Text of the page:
Complete list: Lake District Mountains

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The Lake District is a rugged landscape made up of mountains and lakes located in Cumbria in the North of England. The national park is where you can find all peaks higher than 3,000ft in England making it popular with fell runners and mountaineers alike. 

The four highest fells make up the Lakeland Round, or Lakeland 3000’s as they are often known. Scafell Pike is the highest point in England, towering at 978 metres above sea level. The climb is arduous, although there is a marked path which takes you most of the way to the top. The full round is made up of Scafell Pike, Scafell, Skiddaw and Helvellyn. It is no minor undertaking with the round totalling 45 miles and a staggering 10990.81ft of elevation. A number of route guides are available online and those unfamiliar with the Lake District should recce their route before setting out on their journey.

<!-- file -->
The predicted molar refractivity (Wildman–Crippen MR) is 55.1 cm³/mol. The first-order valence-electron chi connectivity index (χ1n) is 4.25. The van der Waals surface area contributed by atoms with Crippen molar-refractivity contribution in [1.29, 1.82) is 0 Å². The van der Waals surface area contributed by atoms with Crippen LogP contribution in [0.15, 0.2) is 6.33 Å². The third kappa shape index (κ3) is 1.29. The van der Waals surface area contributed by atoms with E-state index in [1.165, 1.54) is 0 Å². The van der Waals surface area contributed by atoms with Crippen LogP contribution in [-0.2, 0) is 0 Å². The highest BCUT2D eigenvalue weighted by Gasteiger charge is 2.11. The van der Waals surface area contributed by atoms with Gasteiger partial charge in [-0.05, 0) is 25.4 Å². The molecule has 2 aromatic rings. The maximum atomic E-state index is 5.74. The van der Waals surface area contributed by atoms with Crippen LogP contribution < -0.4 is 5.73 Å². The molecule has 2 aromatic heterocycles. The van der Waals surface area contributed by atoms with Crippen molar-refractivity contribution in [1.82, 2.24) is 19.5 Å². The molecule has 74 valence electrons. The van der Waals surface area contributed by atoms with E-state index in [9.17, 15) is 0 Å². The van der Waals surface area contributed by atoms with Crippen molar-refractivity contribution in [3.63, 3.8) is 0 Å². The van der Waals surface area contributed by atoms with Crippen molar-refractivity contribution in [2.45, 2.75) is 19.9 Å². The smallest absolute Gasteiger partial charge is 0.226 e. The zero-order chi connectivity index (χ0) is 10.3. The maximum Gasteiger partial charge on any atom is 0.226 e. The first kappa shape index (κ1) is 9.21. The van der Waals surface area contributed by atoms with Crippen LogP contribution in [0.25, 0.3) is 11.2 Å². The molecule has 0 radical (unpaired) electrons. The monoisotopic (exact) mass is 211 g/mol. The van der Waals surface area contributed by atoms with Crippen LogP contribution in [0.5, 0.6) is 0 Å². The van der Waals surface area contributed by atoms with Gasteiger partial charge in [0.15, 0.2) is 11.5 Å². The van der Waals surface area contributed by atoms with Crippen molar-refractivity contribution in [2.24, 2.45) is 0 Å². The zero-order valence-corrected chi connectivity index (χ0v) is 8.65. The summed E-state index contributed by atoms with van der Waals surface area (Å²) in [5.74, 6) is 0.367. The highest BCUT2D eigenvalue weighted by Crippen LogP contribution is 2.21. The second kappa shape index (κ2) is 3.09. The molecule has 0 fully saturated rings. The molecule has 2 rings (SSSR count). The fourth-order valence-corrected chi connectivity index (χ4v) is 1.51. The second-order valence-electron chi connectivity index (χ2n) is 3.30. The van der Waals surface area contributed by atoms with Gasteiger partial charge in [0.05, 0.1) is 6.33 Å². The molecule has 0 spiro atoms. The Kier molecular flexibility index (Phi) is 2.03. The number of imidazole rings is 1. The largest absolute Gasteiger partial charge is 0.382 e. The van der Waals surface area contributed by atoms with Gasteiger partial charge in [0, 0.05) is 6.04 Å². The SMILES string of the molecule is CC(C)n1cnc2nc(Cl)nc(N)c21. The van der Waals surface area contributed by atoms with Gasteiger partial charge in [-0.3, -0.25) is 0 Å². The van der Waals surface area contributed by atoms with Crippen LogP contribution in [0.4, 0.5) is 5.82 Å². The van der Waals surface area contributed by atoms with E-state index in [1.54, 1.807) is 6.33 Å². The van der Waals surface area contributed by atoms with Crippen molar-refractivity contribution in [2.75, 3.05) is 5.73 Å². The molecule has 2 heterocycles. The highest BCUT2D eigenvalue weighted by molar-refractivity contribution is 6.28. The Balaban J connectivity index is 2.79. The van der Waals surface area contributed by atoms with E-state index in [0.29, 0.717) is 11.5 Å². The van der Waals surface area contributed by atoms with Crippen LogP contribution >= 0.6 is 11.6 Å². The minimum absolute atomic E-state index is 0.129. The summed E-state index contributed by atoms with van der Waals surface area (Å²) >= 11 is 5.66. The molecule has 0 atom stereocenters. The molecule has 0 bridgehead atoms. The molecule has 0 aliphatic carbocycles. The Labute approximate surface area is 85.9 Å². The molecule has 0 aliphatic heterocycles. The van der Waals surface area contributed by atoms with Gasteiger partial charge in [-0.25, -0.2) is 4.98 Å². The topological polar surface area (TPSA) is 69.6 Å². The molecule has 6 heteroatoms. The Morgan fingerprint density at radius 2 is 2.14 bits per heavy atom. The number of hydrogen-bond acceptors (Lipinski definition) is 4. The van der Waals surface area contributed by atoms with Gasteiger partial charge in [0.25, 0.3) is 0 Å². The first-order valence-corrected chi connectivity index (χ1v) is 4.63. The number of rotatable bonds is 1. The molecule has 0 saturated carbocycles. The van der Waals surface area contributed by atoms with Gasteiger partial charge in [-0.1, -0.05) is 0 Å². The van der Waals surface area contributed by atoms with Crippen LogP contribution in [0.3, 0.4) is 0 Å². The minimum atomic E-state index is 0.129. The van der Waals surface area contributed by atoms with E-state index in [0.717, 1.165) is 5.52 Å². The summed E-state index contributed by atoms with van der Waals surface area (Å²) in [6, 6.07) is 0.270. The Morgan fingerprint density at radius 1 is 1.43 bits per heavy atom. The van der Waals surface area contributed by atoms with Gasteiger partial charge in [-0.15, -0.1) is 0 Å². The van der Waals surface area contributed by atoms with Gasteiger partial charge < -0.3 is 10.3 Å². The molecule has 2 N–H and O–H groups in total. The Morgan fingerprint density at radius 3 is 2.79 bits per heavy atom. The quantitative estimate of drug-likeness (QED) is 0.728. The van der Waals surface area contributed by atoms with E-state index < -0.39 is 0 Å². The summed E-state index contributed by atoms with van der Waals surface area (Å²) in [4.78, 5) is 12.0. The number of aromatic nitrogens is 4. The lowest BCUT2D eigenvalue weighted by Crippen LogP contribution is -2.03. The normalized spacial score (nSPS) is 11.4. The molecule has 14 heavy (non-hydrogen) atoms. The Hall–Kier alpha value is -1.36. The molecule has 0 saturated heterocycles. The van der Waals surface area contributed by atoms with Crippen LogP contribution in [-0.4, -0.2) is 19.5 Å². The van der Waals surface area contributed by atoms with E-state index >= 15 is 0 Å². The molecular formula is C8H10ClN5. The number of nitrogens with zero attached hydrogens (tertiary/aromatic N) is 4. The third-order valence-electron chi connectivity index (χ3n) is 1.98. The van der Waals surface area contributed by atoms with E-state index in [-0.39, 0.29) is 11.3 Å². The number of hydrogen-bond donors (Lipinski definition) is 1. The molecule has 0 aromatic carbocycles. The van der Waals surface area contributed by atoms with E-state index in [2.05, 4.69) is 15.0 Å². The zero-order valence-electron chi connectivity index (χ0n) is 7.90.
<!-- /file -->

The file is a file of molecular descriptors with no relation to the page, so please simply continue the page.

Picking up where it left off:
There are a total of 16 lakes in the Lake District with the largest and most famous of them all being Windermere, the deepest in the UK at Wast Water. The lakes are popular for lovers of water sports, swimmers and boaters alike and whilst there is a speed limit in place to protect swimmers, caution is advised if you take to the water in a swimsuit as these speed limits are often ignored.

The Difference between Mountains and Fells

The meaning of the word ‘fell’ can be traced back to Old Norse ‘fiall’ which roughly translates as ‘mountain’. The term is now used to describe the highest mountains in England including England’s highest summit Scafell Pike, Bowfell and Longridge Fell. Many hikers and fell runners refer to being out ‘on the fells’ when talking about their adventures on the country’s mountain tops and some even have epic tales of how spectacularly they fell whilst up there.

To be classed as a mountain, the summit must be above 2,000ft (610m), below this height you can expect to find hills, crags and fells which are commonly used terms for summits below this altitude.

The Lake District is also home to the Bob Graham round. The Bob Graham consists of 42 peaks, 27,000ft of elevation gain and 66 miles in length. Many athletes have attempted the round, which was first created by hotelier Bob Graham in 1932. The Bob Graham has since been altered a number of times and the most commonly used route is now that of Alan Heaton. Some of the world’s best runners including John Kelly and Damien Hall have documented their attempts at the round, Jack Kuenzle currently holds the record for the quickest round in 12 hours and 23 minutes whilst Beth Pascall holds the female record at 14 hours and 34 minutes!

The Toughest Climb in the Lake District